If you simply renovate (not substantial renovation) a residential unit in a commercial unit, make sure you separate the HST related to the residential unit renovation.  You cannot claim the HST you pay on the residential renovation as a credit on your HST return.

HST exposure, if converting the commercial unit to residential units

If you are converting a vacant commercial unit to residential units, you are required to do a self-assessment on the fair market value of these residential units.

You have to pay CRA the HST on the fair market value of these residential units.  

Make sure you account for these extra costs before doing the conversion.

HST audit

When you are doing a substantial renovation on the property, you can claim the HST you paid to purchase materials and your contractors on your HST returns as Input Tax Credits.

If the HST you paid is greater than the HST you collect, you are claiming a refund.

Sometimes, this amount can help with cash flow.

But more often than not, this also means that you likely will get an audit. 

If you’re asking for a refund on your HST return, be prepared for an audit.

Soft costs incurred during the renovation period is not an immediate expense

Major renovation costs are usually not a one-time write-off expense.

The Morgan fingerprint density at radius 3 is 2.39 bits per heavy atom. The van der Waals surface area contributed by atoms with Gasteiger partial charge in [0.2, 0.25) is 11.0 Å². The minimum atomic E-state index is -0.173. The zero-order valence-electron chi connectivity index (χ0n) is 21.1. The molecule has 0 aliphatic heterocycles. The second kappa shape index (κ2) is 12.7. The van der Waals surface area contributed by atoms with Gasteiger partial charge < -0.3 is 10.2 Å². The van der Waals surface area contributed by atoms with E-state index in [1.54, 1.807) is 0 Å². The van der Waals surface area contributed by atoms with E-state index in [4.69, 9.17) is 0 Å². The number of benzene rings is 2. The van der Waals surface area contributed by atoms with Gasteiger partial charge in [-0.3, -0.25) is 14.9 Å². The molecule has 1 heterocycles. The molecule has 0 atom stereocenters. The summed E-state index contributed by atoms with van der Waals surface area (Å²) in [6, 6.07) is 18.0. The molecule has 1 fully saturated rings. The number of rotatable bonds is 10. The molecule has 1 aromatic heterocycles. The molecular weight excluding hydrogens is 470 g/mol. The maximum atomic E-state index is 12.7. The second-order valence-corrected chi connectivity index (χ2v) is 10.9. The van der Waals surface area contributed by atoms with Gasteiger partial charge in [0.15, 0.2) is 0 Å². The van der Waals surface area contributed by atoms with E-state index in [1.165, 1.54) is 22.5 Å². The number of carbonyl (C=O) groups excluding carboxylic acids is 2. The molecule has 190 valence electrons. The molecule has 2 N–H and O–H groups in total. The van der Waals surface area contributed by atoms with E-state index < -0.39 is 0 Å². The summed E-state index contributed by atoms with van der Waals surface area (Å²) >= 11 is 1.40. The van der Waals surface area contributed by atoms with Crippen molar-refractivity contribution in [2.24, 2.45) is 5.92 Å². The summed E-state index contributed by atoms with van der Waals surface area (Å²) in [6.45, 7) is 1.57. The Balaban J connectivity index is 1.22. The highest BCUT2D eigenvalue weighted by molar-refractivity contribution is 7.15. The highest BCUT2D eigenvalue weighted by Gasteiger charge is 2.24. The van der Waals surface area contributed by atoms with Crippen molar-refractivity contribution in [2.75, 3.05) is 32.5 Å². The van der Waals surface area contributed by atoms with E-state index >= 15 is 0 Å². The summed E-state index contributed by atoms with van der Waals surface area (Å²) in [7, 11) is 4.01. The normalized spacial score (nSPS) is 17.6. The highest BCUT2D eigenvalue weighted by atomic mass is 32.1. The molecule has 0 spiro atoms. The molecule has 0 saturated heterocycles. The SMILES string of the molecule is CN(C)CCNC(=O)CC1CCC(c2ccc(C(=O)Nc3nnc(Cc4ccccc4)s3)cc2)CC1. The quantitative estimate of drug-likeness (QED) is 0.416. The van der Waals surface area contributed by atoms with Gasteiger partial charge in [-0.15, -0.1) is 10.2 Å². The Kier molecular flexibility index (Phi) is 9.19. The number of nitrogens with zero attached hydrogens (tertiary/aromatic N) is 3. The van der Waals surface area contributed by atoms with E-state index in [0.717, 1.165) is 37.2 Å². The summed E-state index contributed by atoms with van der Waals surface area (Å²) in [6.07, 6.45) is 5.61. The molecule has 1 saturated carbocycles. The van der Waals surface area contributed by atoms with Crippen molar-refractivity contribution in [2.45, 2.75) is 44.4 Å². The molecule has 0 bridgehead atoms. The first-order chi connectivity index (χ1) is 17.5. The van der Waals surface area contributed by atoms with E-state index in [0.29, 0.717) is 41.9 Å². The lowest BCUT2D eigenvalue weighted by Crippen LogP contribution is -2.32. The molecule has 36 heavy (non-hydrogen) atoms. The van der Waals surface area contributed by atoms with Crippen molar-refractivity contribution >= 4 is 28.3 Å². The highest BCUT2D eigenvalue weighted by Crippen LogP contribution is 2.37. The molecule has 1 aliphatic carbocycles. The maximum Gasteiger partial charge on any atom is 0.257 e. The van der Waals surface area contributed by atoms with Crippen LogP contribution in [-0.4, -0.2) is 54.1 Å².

Soft costs, including carrying costs, interest expense incurred prior to the property being rented.  If you have only a portion of the units ready to rent, then only that portion of the expenses can be deductible.

Cash flow consideration

My friends aren’t extremely wealthy. They made good money with a lot of hard work. 

But the amount of money involved in bringing this property from distress to the current stage can break many people’s banks. That was how the previous owner got this property foreclosed as well.

Although this is not a tax consideration, it is worthwhile mentioning that you do need to have the financing ready for the renovation, including the carrying costs of the property.

Doing a month by month budget would help you prepare for the worst case, and plan to get more credit.

Here’s a small video I did at her property. 

For more visit my YouTube channel – Real Estate Tax Tips

Until next time, happy Canadian Real Estate Investing.

Cherry Chan, CPA, CA

Real Estate Accountant, Wealth Hacker


Airbnb is a great way to earn extra money.  It has become some of my clients’ side hustle.  A few of my clients become full-time Airbnb operators.

We’ve heard how great Airbnb is and I’ve seen some crazy numbers.

One of our properties was vacant at the time.  Erwin wanted to give it a try. 

The property that we operate Airbnb from is a single-detached home in Hamilton mountain.

We spent roughly $15K to furnish the property, with used commercial-grade furniture and some help from a home stager.

We’ve been operating it as Airbnb for 2 months now. 

I got to enjoy a couple of days at Darien Lake without worrying about my Airbnb rental. 😉

Our property manager, who’s also an Airbnb operator and owner, has done an amazing job keeping this place full. Those renting out their properties would do well to find themselves an experienced property management company if they hope to keep the properties occupied whilst also avoiding dealing with tenants and the legal side of things.

Since we went live about 2 months ago, we only had 3 nights of vacancy. 

Pretty good, isn’t it?